May 5, 2016
Elizabeth Yeampierre, executive director of UPROSE, is passionate about community advocacy, and her personal experiences have played a major role in guiding her career path. Born and raised in an environmental justice community in New York City, Yeampierre witnessed first-hand the health disparities present in her own life and the lives of family members. As a former civil rights attorney, she is an expert at addressing economic and social justice issues. “Although I was the first person in my family to graduate from college, I didn’t want to use my education to make money – I wanted to make change,” Yeampierre stated. “This had a lot to do with how I was raised to appreciate the values of community and to understand the historical sacrifices made by my African and Indigenous ancestors, who were descendants of colonization and slavery.”
UPROSE is a nationally recognized organization that promotes the sustainability of Sunset Park – an ethnically and economically diverse neighborhood in Brooklyn – by empowering younger generations, enhancing environmental amenities, and addressing social inequities. Although it was incorporated as a grassroots organization for Brooklyn’s Latino community in 1966, major changes took place when Yeampierre joined in 1996 – her leadership served as a catalyst to shift the organization’s mission toward advocacy and developing indigenous leadership through activism.
Getting Started: Youth Empowerment and Advocacy for Environmental Justice
Shortly after taking on the role of executive director in 1996, Yeampierre led an assessment to determine what UPROSE could do to complement what other organizations were already doing in the community. “We wanted to think strategically about how to best use our resources and skills to make the community stronger,” she said.
Observations from the assessment led to the establishment of a new model of youth development through organizing. This model sought to empower youth by offering them resources and skills and encouraging them to be proactive about their education. UPROSE became filled with young people of different ages and backgrounds who were eager to serve as leaders and advocates for their community. “In the process of youth transforming the community, they were transforming, as well,” Yeampierre mentioned.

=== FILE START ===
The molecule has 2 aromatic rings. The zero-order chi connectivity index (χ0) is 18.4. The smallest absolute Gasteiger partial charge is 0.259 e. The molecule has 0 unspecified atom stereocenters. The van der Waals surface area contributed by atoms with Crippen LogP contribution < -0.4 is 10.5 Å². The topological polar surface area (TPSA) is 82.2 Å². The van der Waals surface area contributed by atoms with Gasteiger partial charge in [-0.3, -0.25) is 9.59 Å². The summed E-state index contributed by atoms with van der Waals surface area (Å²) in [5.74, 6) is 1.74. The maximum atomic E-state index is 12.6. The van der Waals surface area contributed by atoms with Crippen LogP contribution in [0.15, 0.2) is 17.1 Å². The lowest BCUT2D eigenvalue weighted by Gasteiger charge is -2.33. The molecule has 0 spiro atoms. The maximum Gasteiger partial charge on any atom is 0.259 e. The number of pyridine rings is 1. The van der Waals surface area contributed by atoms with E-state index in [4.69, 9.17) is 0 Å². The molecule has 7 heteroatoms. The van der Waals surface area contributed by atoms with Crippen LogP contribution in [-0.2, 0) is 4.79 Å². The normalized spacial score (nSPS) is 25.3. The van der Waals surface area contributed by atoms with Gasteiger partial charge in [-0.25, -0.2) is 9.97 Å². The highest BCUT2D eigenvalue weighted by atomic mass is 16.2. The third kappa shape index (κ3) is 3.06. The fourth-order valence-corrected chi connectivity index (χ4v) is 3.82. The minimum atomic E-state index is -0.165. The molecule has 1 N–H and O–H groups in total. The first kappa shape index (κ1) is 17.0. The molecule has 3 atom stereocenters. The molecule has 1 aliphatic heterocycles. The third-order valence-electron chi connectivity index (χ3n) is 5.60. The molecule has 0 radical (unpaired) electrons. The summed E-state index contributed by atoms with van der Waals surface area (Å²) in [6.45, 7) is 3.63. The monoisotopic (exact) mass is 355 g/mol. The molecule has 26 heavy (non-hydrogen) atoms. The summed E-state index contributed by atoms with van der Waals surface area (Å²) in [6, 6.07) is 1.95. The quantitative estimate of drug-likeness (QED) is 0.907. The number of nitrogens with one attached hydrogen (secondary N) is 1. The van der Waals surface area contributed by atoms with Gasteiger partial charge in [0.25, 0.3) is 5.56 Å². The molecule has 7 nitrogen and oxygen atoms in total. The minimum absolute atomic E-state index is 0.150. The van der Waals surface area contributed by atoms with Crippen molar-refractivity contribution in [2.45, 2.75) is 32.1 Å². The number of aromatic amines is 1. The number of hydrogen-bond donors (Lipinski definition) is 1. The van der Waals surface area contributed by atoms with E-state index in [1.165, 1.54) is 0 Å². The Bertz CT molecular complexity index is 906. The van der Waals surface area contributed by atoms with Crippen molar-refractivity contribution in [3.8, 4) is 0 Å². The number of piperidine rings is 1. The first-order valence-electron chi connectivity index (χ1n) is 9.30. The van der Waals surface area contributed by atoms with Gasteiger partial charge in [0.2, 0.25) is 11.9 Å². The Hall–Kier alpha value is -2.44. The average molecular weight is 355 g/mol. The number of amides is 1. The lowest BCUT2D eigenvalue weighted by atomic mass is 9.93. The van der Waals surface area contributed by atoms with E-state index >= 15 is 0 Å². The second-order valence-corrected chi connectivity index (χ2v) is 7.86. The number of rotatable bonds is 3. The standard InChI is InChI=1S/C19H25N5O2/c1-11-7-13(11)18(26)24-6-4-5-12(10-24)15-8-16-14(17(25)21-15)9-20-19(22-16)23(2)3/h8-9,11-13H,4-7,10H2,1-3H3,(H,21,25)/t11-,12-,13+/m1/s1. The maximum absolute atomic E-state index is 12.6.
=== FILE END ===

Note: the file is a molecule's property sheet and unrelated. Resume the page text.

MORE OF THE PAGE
UPROSE’s mission flourished as Yeampierre began working with youth to fight against the disproportionate environmental burdens in the Sunset Park community. One of their first projects involved organizing a town hall meeting on lead paint, where different experts – teachers, doctors, and lawyers – were invited to help parents understand their rights and to address the effects of lead paint on their children’s health. As a result of the meeting, city council members were encouraged to pass legislation that would require removal of lead paint from homes. Other early projects included campaigns to address air quality issues in Sunset Park. Residents are disproportionately impacted by health issues, such as asthma, stemming from traffic-related air pollution from the Gowanus Expressway, a local highway that sees more than 200,000 cars and 25,000 trucks per day. Yeampierre worked with youth advocates to initiate a transportation campaign to help the community prepare a draft environmental impact statement to respond to the state’s expansion plans for the expressway. “We provided air monitors to the young people so that they could educate each other and their community about the air pollutants and health disparities near the expressway corridor,” Yeampierre stated. This campaign marked the first time in which community members were actively involved in responding to state plans for expansion of a local highway.
Working to Address Needs for Climate Justice and Adaptation